Retracted: A Legacy of Lynchings: Perceived Black Criminal Threat Among Whites

Date01 June 2019
Published date01 June 2019
A Legacy of Lynchings: Perceived Black Criminal
Threat Among Whites
Daniel P. Mears Eric A. Stewart
Patricia Y. Warren Miltonette O. Craig
Ashley N. Arnio
This article examines the legacy of lynchings on contemporary whites’ views
of blacks as criminal threats. To this end, it draws on prior literature on
racial animus to demonstrate the sustained influence of lynching on contem-
porary America. We hypothesize that one long-standing legacy of lynchings
is its influence in shaping views about blacks as criminals and, in particular,
as a group that poses a criminal threat to whites. In addition, we hypothesize
that this effect will be greater among whites who live in areas in America
where socioeconomic disadvantage and political conservatism are greater.
Results of multilevel analyses of lynching and survey data on whites’ views
toward blacks support the hypotheses. In turn, they underscore the salience
of understanding historical forces, including the legacy of lynchings that
influence contemporary views of blacks, criminals, and punishment policies.
Racial tensions in America have persisted since the country’s
founding (Alexander 2012; Bell 2002; McPherson et al. 2001; Peff-
ley and Hurwitz 2010; Peterson 2017; Unnever 2014). Although
many such tensions can be identified, the “lynching era” (Tolnay
and Beck 1995: 17)—which spanned a roughly 50-year period
from around 1880 (the end of Reconstruction) to the 1930s—
stands out and has been the subject of an emerging body of
scholarship that seeks to document and understand the legacy of
lynchings in contemporary America.
Research on lynchings has emphasized the salience of lynch-
ings for exemplifying and supporting a culture of racial animus
The authors thank Stewart Tolnay, E. M. Beck, and Amy Bailey for sharing updated
data on southern lynchings. The authors also thank the editors and anonymous reviewers
for thoughtful guidance in improving the paper.
Following the initial online publication on January 25, 2019, the authors identified a
coding error. The authors have corrected the error and updated all of the tables and fig-
ures, as well as the accompanying discussion in the data and methods section, findings
section, and associated footnotes. The substantive results, findings, and conclusion
remain the same.
Please direct all correspondence to Daniel P.Mears, Florida State University, College
of Criminology and Criminal Justice, 112 South Copeland Street, Eppes Hall, Tallahas-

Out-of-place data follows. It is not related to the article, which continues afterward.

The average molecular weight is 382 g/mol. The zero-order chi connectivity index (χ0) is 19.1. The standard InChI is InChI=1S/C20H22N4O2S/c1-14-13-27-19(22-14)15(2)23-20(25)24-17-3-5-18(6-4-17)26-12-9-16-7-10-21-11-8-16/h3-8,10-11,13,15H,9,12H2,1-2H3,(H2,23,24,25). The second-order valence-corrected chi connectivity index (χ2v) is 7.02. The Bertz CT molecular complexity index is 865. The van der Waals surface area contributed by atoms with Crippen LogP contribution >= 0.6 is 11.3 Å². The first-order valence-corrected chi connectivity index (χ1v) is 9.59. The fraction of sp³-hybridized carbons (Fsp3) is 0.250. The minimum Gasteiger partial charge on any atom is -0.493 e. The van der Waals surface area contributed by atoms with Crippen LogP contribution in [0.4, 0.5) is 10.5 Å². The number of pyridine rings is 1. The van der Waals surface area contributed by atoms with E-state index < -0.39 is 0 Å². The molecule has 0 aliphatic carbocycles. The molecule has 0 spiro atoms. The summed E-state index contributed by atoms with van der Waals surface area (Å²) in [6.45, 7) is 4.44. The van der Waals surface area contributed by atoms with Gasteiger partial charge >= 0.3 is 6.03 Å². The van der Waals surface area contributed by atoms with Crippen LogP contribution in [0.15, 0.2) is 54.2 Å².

see, FL 32306-1273;e-mail:
Law & Society Review, Volume 53, Number 2 (2019): 487–517
©2019 Law and Society Association. All rights reserved.
and hostility toward blacks that exerts a persisting influence on
race relations in contemporary America (DeFina and Hannon
2011; Durso and Jacobs 2013; Jacobs et al. 2005, 2012; King et al.
2009; Messner et al. 2005; Porter 2011; Porter et al. 2014;
ˆngs 2016; Stewart et al. 2018). Many studies in this tradition
highlight the salience of racial threat for explaining how the racial
animus exemplified by lynchings contributes to modern-day
whites’ views about and reactions to blacks. In so doing, they par-
allel the research that employs racial threat theory to understand
racial disparities in crime policy, law enforcement, punishment,
mass incarceration, and Americans’ views about blacks and crime
(see, e.g., Chiricos et al. 2004; Goidel et al. 2011; Smith and
Holmes 2003; Stults and Baumer 2007; Tonry 2012; Ulmer and
Laskorunsky 2016; Wang and Mears 2010).
This paper seeks to contribute to scholarship aimed at under-
standing the historical legacy of lynchings and contemporary
racialized views of crime. To this end, it examines whether lynch-
ings influence modern-day views that whites hold of blacks both
as criminals and as criminal threats to whites. The touchstone for
this theoretical argument stems from literature on the role of
lynchings in expressing and supporting a deep-rooted cultural
view of blacks that persists in contemporary society and continues
to shape how whites perceive blacks. Drawing on this work and
on racial threat theory, we hypothesize that whites who reside in
areas where lynchings occurred will be more likely to perceive
blacks as criminals and, more specifically, as criminal threats to
whites. We draw, too, on scholarship that highlights the salience
of social class and political ideology to hypothesize that residency
in areas of socioeconomic disadvantage and political conservatism
will amplify these effects. In what follows, we discuss prior theory
and research that provide the context for these hypotheses. We
then discuss the data and methods used to test them, the findings,
and their implications for scholarship.
The Legacy of Lynchings in Contemporary America
The Civil War marked a turning point in the history of the
United States, one that drew attention to changing status of blacks.
Passage of the Thirteenth Amendment, which abolished slavery,
raised questions about whites’ position in society (Acharya et al.
2016; Alexander 2012; Davis 2006; Feagin 2013). In response, dur-
ing the post-War upheaval, whites’ animosity toward blacks esca-
lated (Brundage 1993; Tolnay and Beck 1995). Lynchings—which
peaked during the 1880s and 1890s and then persisted, albeit at
488 Perceived Black Criminal Threat Among Whites

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